Lens skipping film frame

Discussion in 'Film and Processing' started by chris_bavaria, Sep 30, 2021.

  1. I have a student who every time she switches to one certain lens on her camera the film frame comes out totally blank. When switching back to the first lens everything comes out fine. I can see through the lens by itself and the view finder when attached to the camera. The light meter is working fine with it and the shutter release goes off fine and the film is advancing normal.

    But somehow the light is not hitting the film. Any ideas?
  2. We want information

    What camera? What lenses?

    Describe the steps she takes as she mounts and unmounts the lenses
    rodeo_joe|1 likes this.
  3. G-series lens on a classic Nikon body?

    (would shoot at minimum aperture, which could well give an apparently blank frame)
    ed_farmer likes this.
  4. Yep . . . It's likely that the frames are not "blank" but grossly under exposed . . . Well . . . You said "blank". I guess that could mean they are claar or black. Black would indicate gross over exposure. In the end, the lens and body are not working together properly. The aperture interface on the lens could be damaged or the lens could be improperly mounted.

    Knowing the model of both would help greatly.
  5. Easiest, if unloaded, is to open the back and look through while tripping the shutter.

    That will show that the shutter actually opens, and you can usually see the size of the aperture.
    steve_gallimore|1 likes this.
  6. Not familiar with Nikon system(s) but perhaps it is an older lens that protrudes too deeply into the mirror box and is blocking the mirror from flipping up?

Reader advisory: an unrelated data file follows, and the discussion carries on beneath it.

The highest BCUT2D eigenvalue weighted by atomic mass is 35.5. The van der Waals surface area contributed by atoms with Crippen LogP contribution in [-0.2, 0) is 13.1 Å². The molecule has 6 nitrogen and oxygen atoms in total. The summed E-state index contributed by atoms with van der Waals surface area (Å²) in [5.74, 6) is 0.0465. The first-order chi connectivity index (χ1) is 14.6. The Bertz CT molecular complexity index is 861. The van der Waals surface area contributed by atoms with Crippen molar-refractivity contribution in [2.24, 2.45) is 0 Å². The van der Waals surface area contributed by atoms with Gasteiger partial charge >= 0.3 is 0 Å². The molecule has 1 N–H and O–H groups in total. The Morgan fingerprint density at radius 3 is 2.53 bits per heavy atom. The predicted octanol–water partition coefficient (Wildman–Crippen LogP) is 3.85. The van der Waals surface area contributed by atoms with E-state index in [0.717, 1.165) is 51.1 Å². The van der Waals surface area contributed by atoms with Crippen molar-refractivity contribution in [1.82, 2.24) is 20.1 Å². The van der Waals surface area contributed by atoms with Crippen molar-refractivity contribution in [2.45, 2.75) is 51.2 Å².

If the camera has a mirror lockup, you can try that. Or, as Glen H. says, fire the camera with the back open without film.
    Last edited: Oct 1, 2021
    stuart_pratt likes this.
  7. Who says it's a Nikon? Could be a 'blad with a dodgy leaf shutter. In fact the latter is far more likely.

    Although a G series lens on an old film body would almost certainly underexpose. But then the meter most likely wouldn't indicate a sensible exposure.
    Last edited: Oct 2, 2021
  8. LOL I saw this but didn't check to see if it was written by OP. But my guess is still the same. Perhaps lens is protruding too deeply into the mirror box. Assuming it's an SLR....
  9. Or a Bronica with a dodgy leaf shutter :)
  10. If the OP doesn't reply, we'll never know!
  11. The OP is a long-time member, but he seems to have a history of posting enigmatic queries about unidentified equipment and then never checking back.
    rodeo_joe|1 likes this.
  12. Having read those previous threads, I'm past caring now. :rolleyes:
  13. Maybe he spends so much time out taking pictures (with cameras that don't work) that he doesn't have time to write about them.
  14. He has students ...

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